a, Although some other Corvus species8 have relatively straight bills—in terms of culmen- and commissural-line projections—they usually lack the pronounced distal angle of the gonys that is characteristic of the tool-using (i) ‘Alalā (adult female #191, 8 January 2015) and (ii) New Caledonian crow (adult female #CR6, 6 October 2013; photo: P. Barros da Costa), and also have larger distal protrusions of the upper mandible. Despite the overall similarity of the two species4,10, ‘Alalā are larger and more robust birds (Fig. 1c, d), and exhibit modest bill curvature, relatively smaller eyes, and notable intraspecific variation in bill shape. The scale bar applies to all four images. b, ‘Alalā have markedly forward-pointing eyes, with high lateral eye-movement amplitudes, enabling (i) a considerable degree of convergence (#96, 17 February 2014; note that the red-brown plumage colouration is an image artefact; no adjustments have been made). The movement of (ii) both eyes (#201, 9 August 2014), or (iii) just one eye (red arrow; #206, 9 August 2014), can often be observed during the handling of birds for routine health checks (the white marker on the bills is a removable scale bar; see Supplementary Video 5). Although the ‘Alalā’s visual field could not be measured in this study (see Methods), these features are likely to produce a large field of binocular overlap, which in New Caledonian crows is thought to aid tool manufacture and deployment9. c, When ‘Alalā hold stick tools in a transverse grip, (i) the slight curvature of the birds’ bill can force the non-functional end of the tool close to the eye (as would be predicted from earlier work; see figure 5 in ref. 9, ii) which may cause discomfort or even injury (red arrow indicates nictitating membrane, which the bird closed temporarily to protect its eye); (iii) this may explain why the vast majority of individuals prefer to hold tools in a frontal grip (adult male #134, 21 January 2013; transverse grip observed in only 11 of 104 subjects tested on the standardized log task).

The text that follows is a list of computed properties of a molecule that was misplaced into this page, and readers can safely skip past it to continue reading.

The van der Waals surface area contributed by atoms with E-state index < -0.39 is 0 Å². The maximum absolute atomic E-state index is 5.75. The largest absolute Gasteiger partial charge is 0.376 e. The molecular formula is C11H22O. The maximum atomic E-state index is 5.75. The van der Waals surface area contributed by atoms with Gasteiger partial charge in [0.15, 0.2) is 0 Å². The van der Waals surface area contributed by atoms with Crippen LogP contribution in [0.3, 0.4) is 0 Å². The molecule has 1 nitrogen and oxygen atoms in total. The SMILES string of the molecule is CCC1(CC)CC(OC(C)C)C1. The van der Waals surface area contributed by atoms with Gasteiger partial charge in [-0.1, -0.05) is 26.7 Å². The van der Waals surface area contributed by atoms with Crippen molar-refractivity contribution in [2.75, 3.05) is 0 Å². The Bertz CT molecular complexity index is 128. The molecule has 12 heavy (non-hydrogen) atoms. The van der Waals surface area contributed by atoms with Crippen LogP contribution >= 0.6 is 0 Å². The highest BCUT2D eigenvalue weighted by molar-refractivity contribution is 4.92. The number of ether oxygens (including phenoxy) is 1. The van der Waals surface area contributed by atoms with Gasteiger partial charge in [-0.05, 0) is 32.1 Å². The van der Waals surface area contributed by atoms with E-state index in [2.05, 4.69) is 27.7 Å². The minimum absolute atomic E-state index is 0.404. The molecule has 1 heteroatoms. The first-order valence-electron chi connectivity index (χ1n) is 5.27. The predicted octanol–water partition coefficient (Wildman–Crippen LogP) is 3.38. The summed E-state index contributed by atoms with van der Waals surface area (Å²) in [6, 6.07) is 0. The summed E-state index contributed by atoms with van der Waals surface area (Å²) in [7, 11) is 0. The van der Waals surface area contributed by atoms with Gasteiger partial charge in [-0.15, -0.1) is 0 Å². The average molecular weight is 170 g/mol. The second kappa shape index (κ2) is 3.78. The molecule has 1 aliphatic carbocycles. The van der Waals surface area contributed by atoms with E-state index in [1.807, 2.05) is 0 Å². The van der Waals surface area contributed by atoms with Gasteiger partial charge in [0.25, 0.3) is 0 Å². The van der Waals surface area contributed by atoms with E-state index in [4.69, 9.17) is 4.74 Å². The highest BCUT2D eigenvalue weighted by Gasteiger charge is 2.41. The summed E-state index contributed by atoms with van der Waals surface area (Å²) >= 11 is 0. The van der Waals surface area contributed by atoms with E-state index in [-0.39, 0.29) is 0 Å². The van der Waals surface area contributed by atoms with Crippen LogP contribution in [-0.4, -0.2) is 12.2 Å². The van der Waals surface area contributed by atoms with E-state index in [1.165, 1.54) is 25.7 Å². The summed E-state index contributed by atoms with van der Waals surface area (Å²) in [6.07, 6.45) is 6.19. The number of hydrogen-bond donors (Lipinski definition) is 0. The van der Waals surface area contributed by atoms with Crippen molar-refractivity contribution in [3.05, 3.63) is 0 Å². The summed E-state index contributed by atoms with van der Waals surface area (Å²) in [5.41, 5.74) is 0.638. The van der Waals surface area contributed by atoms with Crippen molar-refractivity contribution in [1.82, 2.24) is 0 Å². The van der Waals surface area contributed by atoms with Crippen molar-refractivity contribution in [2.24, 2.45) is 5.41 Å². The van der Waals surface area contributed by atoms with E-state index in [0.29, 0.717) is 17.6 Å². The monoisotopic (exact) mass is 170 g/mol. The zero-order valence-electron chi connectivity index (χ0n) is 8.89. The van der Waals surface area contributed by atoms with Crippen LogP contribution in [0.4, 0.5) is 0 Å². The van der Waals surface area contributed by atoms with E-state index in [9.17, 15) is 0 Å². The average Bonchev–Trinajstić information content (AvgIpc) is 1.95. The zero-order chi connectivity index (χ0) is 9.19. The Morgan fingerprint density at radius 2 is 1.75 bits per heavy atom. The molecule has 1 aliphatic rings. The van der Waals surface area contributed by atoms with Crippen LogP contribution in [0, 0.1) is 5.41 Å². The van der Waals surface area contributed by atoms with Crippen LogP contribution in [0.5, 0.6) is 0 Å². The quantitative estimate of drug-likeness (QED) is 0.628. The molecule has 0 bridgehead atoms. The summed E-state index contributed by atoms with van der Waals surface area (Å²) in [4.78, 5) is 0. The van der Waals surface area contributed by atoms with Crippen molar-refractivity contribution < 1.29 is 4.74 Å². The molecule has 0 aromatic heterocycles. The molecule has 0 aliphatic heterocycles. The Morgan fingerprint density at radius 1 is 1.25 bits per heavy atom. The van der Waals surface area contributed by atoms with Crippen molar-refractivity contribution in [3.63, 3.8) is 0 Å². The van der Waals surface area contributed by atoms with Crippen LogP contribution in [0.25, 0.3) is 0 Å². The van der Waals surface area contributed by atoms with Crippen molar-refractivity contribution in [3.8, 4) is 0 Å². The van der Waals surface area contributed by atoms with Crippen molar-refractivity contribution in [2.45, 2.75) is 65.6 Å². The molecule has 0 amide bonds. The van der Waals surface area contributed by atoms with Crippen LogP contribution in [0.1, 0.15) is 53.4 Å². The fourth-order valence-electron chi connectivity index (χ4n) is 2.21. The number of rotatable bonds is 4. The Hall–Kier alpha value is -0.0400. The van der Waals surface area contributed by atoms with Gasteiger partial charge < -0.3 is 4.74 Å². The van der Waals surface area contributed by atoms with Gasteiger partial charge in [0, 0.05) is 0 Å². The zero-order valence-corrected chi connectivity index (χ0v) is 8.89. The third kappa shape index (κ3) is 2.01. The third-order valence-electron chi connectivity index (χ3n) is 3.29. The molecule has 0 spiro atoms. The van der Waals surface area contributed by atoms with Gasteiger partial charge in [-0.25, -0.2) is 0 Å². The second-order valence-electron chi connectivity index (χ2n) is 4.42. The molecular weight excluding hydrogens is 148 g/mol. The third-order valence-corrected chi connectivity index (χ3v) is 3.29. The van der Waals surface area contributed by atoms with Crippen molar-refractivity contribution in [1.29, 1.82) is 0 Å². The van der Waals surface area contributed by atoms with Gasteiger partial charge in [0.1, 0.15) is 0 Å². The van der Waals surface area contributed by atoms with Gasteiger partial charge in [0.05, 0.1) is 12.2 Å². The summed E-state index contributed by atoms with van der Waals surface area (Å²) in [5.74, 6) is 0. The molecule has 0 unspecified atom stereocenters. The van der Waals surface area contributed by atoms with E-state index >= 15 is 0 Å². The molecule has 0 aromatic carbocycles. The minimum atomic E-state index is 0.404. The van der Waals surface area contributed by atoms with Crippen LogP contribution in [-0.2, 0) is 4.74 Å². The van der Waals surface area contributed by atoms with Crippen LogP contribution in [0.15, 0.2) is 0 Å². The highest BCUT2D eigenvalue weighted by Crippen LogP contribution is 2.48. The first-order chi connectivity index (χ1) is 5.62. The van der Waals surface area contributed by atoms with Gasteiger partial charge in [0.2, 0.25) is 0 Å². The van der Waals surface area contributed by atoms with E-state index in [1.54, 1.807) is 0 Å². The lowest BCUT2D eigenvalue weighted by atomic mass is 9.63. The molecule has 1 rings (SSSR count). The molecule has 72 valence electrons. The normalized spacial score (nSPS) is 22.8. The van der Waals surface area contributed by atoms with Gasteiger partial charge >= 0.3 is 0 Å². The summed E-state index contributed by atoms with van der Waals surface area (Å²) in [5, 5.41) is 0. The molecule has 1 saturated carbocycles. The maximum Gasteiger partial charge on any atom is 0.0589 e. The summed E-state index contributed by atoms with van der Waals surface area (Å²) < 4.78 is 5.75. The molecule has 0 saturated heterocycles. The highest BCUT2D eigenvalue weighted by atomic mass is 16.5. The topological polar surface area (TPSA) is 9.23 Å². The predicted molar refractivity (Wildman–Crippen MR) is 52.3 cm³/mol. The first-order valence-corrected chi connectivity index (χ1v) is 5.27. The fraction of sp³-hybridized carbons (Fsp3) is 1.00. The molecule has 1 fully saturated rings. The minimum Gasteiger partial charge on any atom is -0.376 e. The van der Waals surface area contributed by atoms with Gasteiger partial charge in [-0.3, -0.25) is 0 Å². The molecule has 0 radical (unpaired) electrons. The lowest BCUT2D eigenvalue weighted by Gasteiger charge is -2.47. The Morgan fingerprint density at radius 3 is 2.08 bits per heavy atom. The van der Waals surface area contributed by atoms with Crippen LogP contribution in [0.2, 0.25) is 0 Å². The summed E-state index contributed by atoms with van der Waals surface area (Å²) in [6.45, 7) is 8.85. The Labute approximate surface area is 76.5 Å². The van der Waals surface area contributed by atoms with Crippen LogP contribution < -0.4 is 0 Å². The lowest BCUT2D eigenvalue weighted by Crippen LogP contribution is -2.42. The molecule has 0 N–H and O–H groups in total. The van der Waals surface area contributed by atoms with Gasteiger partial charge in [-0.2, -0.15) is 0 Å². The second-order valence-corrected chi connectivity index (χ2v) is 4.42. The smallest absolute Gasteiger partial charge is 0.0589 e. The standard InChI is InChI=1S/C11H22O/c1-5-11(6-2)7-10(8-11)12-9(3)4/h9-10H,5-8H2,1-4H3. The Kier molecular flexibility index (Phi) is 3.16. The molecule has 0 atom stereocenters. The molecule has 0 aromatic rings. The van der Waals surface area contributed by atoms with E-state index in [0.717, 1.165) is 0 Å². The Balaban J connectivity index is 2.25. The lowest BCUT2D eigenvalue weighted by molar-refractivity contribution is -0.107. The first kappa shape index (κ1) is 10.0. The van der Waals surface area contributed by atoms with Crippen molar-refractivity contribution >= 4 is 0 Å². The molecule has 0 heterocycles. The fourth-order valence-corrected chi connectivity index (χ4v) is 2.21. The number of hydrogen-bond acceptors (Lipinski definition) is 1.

Extended Data Figure 2 Food-extraction tasks for investigating tool-use behaviour in captive ‘Alalā.
a, A species-wide assay of tool-use competence was conducted by presenting birds with a baited Koa Acacia koa log (length, ~78 cm; diameter, ~16 cm), containing two vertical holes (depth, ~5.0 cm; diameter, ~2.3 cm), two horizontal holes (~5.4 cm; ~2.3 cm), one vertical crevice (width × depth, ~2.4 × 6.4 cm) and one horizontal crevice (height × depth, ~2.3 × 6.8 cm); all estimates of dimensions are averages for the two log set-ups used in experimental trials (see Methods). Sticks for potential tool use were scattered in front of the log (length classes: 3 of 0–5 cm; 3 of 10–15 cm; 3 of 20–25 cm; and 3 of 30–35 cm), and assorted plant materials for potential tool manufacture were provided on a wooden stand nearby (KBCC: 2 ‘Ōhi‘a lehua Metrosideros polymorpha stems, 2 Koa stems, 1 fern frond, 2 dead branched stems; MBCC: 2 dead branched stems). As subjects had access to suitable tools during trials, current data probably underestimate the species’ tool-making capabilities. b, The tool-use competence of seven juvenile birds was assessed once per week (and more often towards the end of the study period; see Methods), using a baited wooden platform (~50 × 50 cm) with four vertical holes (depth, ~4.5–5.4 cm; diameter, ~2.0–2.7 cm) and two vertical crevices (width × length × height, ~2.5 × 21.2 × 7.3 cm and ~2.4 × 13.5 × 8.0 cm). From late January 2013 onwards, a second replica platform was used to enable parallel testing of both experimental groups. During the final stages of the experiment, the four vertical holes were substituted with horizontal holes (by rotating the wooden blocks), and two horizontal crevices were added (not shown here; see Supplementary Video 3).